President Solih congratulates PM Ardern on her win

New Zealand PM Ardern
New Zealand Prime Minister Jacinda Ardern delivered the biggest election victory for her center-left Labour Party in half a century. | Photo: Reuters

Malé, Maldives — The President of Maldives, Ibrahim Mohamed Solih congratulates the Prime Minister of New Zealand, Jacinda Ardern for winning the elections.

On Saturday, the PM won her second term as a Prime Minister, after her voters rewarded her for a decisive response to COVID-19.

President Solih congratulated PM Ardern via Twitter for her victory while saying that “despite the geographical distance between our countries, NZ is a close friend and partner to Maldives”. 

He further continued to say that he hopes that the New Zealand government will continue working with the Maldives “on issues of mutual importance.”

PM Ardern took the lead in elections by achieving 49 percent of the votes compared to the opposition party, who got 27 percent. Ardern’s party, Labour has also achieved 64 of the 120 seats in the country’s unicameral parliament. This is the highest amount of seats any party in the New Zealand managed to achieve since the country adopted a proportional voting system in 1996.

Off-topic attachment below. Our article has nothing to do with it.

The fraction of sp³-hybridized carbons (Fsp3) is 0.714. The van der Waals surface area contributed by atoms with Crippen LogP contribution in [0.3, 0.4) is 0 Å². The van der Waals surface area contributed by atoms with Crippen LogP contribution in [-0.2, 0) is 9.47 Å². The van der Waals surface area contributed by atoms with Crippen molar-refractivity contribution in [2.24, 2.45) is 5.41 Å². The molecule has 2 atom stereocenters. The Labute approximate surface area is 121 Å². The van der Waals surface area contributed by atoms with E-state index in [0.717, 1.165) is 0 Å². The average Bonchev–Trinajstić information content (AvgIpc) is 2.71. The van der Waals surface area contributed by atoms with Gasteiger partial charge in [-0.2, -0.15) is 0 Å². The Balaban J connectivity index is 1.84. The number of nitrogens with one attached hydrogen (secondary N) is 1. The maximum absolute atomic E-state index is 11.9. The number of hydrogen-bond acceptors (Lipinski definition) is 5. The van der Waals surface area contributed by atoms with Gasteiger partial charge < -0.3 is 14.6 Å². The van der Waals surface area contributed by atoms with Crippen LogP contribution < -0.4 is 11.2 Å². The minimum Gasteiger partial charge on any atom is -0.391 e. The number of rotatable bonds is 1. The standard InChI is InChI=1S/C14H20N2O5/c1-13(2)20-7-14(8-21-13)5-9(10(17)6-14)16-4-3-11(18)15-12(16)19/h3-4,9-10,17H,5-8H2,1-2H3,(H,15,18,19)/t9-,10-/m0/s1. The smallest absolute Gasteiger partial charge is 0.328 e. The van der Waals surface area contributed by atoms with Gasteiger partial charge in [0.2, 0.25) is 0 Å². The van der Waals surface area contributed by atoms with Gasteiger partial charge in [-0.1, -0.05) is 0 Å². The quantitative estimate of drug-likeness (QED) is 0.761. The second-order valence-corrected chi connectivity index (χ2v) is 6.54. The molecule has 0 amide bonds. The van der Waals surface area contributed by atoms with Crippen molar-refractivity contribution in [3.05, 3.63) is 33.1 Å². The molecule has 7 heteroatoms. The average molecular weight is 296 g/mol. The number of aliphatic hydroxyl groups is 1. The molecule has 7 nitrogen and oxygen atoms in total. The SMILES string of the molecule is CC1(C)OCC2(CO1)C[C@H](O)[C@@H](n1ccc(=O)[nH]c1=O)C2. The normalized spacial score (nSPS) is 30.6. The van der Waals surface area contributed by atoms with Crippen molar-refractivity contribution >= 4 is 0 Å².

During her victory speech in Aukland, PM Ardern stated that she is gonna build an evonomy that will benifit everyone. She also said that she will create jobs, train people, protect the environment and address climate challenges and social inequalities as well.

Ardern further stated that this was an unusual election at an unusual time, however, she mentioned that she will not take her new supporters for granted. She said that she will govern for all New Zealanders.

“We are living in an increasingly polarised world, a place where, more and more, people have lost the ability to see one another’s point of view. I think in this election, New Zealanders have shown that this is not who we are,” Ardern said.

If Ardern’s party wins more than half of the 120 seats in the country’s parliament, she will be able to form the first single-party government in decades.